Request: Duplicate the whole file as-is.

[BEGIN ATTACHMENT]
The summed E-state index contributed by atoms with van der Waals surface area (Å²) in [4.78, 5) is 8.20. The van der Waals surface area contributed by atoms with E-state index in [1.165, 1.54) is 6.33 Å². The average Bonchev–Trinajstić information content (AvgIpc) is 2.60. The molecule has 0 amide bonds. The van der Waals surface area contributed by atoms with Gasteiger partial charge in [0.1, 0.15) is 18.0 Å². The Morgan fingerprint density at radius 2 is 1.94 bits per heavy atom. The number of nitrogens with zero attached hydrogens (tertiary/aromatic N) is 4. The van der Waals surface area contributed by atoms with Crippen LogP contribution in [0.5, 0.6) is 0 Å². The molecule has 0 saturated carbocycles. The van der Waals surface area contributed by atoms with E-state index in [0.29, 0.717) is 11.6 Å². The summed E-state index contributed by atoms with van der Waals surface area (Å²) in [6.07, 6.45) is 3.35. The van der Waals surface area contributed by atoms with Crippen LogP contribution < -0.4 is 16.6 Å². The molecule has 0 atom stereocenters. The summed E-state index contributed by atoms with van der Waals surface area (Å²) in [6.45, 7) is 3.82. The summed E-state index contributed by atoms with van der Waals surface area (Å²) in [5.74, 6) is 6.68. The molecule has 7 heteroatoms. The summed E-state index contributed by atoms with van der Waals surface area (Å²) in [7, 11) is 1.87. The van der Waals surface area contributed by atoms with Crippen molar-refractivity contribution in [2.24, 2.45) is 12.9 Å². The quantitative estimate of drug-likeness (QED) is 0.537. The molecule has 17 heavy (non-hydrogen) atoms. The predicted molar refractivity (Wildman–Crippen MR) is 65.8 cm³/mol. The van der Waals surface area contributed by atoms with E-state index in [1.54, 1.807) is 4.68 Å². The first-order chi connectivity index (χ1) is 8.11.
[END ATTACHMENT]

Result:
The summed E-state index contributed by atoms with van der Waals surface area (Å²) in [4.78, 5) is 8.20. The van der Waals surface area contributed by atoms with E-state index in [1.165, 1.54) is 6.33 Å². The average Bonchev–Trinajstić information content (AvgIpc) is 2.60. The molecule has 0 amide bonds. The van der Waals surface area contributed by atoms with Gasteiger partial charge in [0.1, 0.15) is 18.0 Å². The Morgan fingerprint density at radius 2 is 1.94 bits per heavy atom. The number of nitrogens with zero attached hydrogens (tertiary/aromatic N) is 4. The van der Waals surface area contributed by atoms with Crippen LogP contribution in [0.5, 0.6) is 0 Å². The molecule has 0 saturated carbocycles. The van der Waals surface area contributed by atoms with E-state index in [0.29, 0.717) is 11.6 Å². The summed E-state index contributed by atoms with van der Waals surface area (Å²) in [6.07, 6.45) is 3.35. The van der Waals surface area contributed by atoms with Crippen LogP contribution < -0.4 is 16.6 Å². The molecule has 0 atom stereocenters. The summed E-state index contributed by atoms with van der Waals surface area (Å²) in [6.45, 7) is 3.82. The summed E-state index contributed by atoms with van der Waals surface area (Å²) in [5.74, 6) is 6.68. The molecule has 7 heteroatoms. The summed E-state index contributed by atoms with van der Waals surface area (Å²) in [7, 11) is 1.87. The van der Waals surface area contributed by atoms with Crippen molar-refractivity contribution in [2.24, 2.45) is 12.9 Å². The quantitative estimate of drug-likeness (QED) is 0.537. The molecule has 17 heavy (non-hydrogen) atoms. The predicted molar refractivity (Wildman–Crippen MR) is 65.8 cm³/mol. The van der Waals surface area contributed by atoms with E-state index in [1.54, 1.807) is 4.68 Å². The first-order chi connectivity index (χ1) is 8.11.